The Rise of the Emotional Machines

 

Technology is getting emotional, thankfully not in a stroppy or petulant way.

It is not so much about computers expressing emotions, rather becoming more attuned to our own emotional states.

The Q sensor is one device that can monitor emotions and stress levels. An interesting application is in autism  where it has been able to monitor stress levels, that are not discernible from the child’s expressions or body language.

The child can appear to have a very sudden ‘meltdown’ where in reality the sensor shows a gradual build up of stress and frustration, culminating in a sudden emotional crunch point.

Smart cameras that recognise emotions via facial expressions have also been used in autism, in this case predicting other people’s emotions. Autistic children, often unable to discern moods and expressions of others, are given feedback from the device, helping them be more sensitive to other people’s emotions.

 

The Affectiva Q sensor
The Affectiva Q sensor – detecting our emotions

 

These emergent devices have also been used in market research, e.g. assessing the impact of advertising. Rather than gain participant feedback solely via questions and self reported feedback, a much richer and authentic picture can be gathered via biosensors and cameras that track facial expressions

 and emotional response.

These devices have been proven to work effectively in the research stage, yet are still costly.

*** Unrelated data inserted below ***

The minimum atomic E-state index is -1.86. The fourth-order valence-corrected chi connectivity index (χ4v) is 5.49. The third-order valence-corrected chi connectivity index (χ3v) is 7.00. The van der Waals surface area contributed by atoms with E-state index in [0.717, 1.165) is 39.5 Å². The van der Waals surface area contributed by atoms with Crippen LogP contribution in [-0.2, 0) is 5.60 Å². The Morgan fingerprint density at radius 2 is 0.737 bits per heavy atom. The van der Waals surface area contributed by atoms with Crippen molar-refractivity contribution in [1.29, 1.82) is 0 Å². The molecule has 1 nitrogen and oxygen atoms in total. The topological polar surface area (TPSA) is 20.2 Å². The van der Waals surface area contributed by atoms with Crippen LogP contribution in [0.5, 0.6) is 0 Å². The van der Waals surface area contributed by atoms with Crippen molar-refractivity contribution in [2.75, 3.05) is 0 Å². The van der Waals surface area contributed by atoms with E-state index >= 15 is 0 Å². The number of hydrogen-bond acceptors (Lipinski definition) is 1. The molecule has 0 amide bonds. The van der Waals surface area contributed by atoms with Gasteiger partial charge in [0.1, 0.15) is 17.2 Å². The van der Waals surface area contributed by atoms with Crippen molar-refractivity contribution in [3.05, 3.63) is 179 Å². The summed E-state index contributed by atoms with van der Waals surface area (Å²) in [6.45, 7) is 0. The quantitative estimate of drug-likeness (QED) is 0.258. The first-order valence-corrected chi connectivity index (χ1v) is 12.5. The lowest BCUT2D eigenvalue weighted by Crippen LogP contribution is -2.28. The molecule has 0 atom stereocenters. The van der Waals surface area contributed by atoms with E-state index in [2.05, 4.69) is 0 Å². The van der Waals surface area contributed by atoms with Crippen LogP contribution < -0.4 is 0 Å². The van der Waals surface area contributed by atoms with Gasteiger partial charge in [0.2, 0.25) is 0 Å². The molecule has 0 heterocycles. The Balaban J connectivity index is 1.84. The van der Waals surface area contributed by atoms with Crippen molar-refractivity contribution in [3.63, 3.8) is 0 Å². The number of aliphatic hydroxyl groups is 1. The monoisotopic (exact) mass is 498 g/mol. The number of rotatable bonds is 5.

It won’t be long before they become mainstream and we are all using these devices.

Consider a specific medical example where a doctor is interacting online with promotional or educational content from a pharma company.

The content should already be tailored to that doctor’s specific needs and situation. The beauty of this technology is that it can add another communication layer, tailoring the content to the doctor’s mood and needs at a specific moment in time.

A doctor who normally loves rich data and detail, but who is busy and tired will automatically be provided a shorter summary. A doctor who becomes distracted could be quickly re engaged with a timely question or request to input some information, or being served up some compelling and entertaining content.

Scary? Intrusive? Well who would have thought we would be where we are now, the privacy we have been prepared to trade for various online benefits.

The possibilities are immense for marketing across all sectors.

And it wont be long before our computers have more emotional intelligence than the average medical sales rep. (Although some may say that day arrived long ago)

 

 

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